British newspaper The Guardian has apologized for attacking former Tory prime minister David Cameron for having only felt “privileged pain” over the death of his 6-year-old severely disabled son.

In extracts from his memoirs published on Sunday, Cameron, who was UK prime minister from 2010 to 2016, praises the National Health Service (NHS) care his son, Ivan, received before his death in 2009.

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However, the paper in its editorial asked whether he “might have understood the damage his policies have done,” if he had sought the care for a parent rather than a child. They ostensibly suggested Cameron was somewhat fortunate in only having to experience the “better funded parts of the [NHS] system.”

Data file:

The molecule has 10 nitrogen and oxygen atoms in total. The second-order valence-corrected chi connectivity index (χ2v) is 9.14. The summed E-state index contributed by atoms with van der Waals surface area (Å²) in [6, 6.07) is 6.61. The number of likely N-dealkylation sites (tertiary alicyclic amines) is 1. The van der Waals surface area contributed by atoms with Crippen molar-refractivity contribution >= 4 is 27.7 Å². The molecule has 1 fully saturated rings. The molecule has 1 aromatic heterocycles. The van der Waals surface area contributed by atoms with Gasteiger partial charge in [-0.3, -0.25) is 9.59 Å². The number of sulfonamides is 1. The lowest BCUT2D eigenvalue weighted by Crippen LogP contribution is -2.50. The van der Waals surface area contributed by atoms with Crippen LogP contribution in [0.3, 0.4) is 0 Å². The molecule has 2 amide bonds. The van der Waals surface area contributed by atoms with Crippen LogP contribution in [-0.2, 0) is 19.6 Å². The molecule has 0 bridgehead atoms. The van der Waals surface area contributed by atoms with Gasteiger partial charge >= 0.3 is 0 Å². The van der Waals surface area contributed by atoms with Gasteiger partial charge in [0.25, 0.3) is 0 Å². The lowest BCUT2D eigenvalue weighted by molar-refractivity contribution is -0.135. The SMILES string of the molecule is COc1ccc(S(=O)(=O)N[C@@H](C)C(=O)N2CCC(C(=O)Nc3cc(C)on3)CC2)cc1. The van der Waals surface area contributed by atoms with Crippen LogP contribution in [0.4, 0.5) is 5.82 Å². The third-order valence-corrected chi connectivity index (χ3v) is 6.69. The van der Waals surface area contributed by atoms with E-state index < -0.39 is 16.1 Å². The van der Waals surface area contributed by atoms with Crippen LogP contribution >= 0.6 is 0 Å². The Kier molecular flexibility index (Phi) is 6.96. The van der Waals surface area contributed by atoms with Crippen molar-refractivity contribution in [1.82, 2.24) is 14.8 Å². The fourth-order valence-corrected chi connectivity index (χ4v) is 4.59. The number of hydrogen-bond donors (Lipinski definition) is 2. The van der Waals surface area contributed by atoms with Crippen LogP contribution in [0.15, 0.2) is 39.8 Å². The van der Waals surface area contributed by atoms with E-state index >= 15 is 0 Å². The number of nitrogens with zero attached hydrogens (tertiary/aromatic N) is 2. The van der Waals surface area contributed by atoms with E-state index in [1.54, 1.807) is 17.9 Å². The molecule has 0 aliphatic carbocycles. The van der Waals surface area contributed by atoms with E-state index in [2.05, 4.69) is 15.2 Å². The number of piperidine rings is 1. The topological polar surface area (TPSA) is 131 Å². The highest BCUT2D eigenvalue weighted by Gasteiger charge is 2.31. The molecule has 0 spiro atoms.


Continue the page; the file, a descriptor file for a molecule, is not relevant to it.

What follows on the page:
Mr Cameron has known pain and failure in his life but it has always been limited failure and privileged pain.

The Guardian removed the comments within hours of publication, following widespread condemnation on social media. Chancellor Sajid Javid branded the remark “shameful,” hitting out at the paper’s lack of empathy.

Others, who concede that they may not be huge fans of Cameron, said that it it was “beyond vile” for the paper to “question his grief privilege” in relation to the death of his son.

Ivan Cameron had cerebral palsy and suffered from a severe form of epilepsy that led to him having 20 or 30 seizures a day.

A spokesman for The Guardian has apologized, insisting the original version of the editorial “fell far short of our standards,” adding that it has been “changed significantly.”

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